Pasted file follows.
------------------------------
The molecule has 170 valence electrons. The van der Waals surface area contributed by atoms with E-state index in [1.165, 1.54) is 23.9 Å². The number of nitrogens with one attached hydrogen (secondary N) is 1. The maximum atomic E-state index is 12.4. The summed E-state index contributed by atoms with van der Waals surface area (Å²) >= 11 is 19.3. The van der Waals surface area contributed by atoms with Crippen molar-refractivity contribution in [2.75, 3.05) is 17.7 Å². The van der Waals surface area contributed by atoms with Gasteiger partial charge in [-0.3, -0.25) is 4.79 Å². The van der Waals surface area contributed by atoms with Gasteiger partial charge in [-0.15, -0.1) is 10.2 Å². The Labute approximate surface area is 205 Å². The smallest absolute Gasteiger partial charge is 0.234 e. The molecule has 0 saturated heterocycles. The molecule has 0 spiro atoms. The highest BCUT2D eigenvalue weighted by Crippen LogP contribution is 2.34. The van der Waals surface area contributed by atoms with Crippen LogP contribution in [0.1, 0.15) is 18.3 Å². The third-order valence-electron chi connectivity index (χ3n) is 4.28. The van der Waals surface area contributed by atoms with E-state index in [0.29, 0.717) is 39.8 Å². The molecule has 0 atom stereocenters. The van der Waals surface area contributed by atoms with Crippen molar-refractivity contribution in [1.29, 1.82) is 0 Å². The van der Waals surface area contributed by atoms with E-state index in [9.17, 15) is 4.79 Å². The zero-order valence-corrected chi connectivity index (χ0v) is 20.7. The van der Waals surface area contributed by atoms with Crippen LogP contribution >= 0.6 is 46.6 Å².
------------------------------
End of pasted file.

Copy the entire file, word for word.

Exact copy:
The molecule has 170 valence electrons. The van der Waals surface area contributed by atoms with E-state index in [1.165, 1.54) is 23.9 Å². The number of nitrogens with one attached hydrogen (secondary N) is 1. The maximum atomic E-state index is 12.4. The summed E-state index contributed by atoms with van der Waals surface area (Å²) >= 11 is 19.3. The van der Waals surface area contributed by atoms with Crippen molar-refractivity contribution in [2.75, 3.05) is 17.7 Å². The van der Waals surface area contributed by atoms with Gasteiger partial charge in [-0.3, -0.25) is 4.79 Å². The van der Waals surface area contributed by atoms with Gasteiger partial charge in [-0.15, -0.1) is 10.2 Å². The Labute approximate surface area is 205 Å². The smallest absolute Gasteiger partial charge is 0.234 e. The molecule has 0 saturated heterocycles. The molecule has 0 spiro atoms. The highest BCUT2D eigenvalue weighted by Crippen LogP contribution is 2.34. The van der Waals surface area contributed by atoms with Crippen LogP contribution in [0.1, 0.15) is 18.3 Å². The third-order valence-electron chi connectivity index (χ3n) is 4.28. The van der Waals surface area contributed by atoms with E-state index in [0.29, 0.717) is 39.8 Å². The molecule has 0 atom stereocenters. The van der Waals surface area contributed by atoms with Crippen molar-refractivity contribution in [1.29, 1.82) is 0 Å². The van der Waals surface area contributed by atoms with E-state index in [9.17, 15) is 4.79 Å². The zero-order valence-corrected chi connectivity index (χ0v) is 20.7. The van der Waals surface area contributed by atoms with Crippen LogP contribution >= 0.6 is 46.6 Å².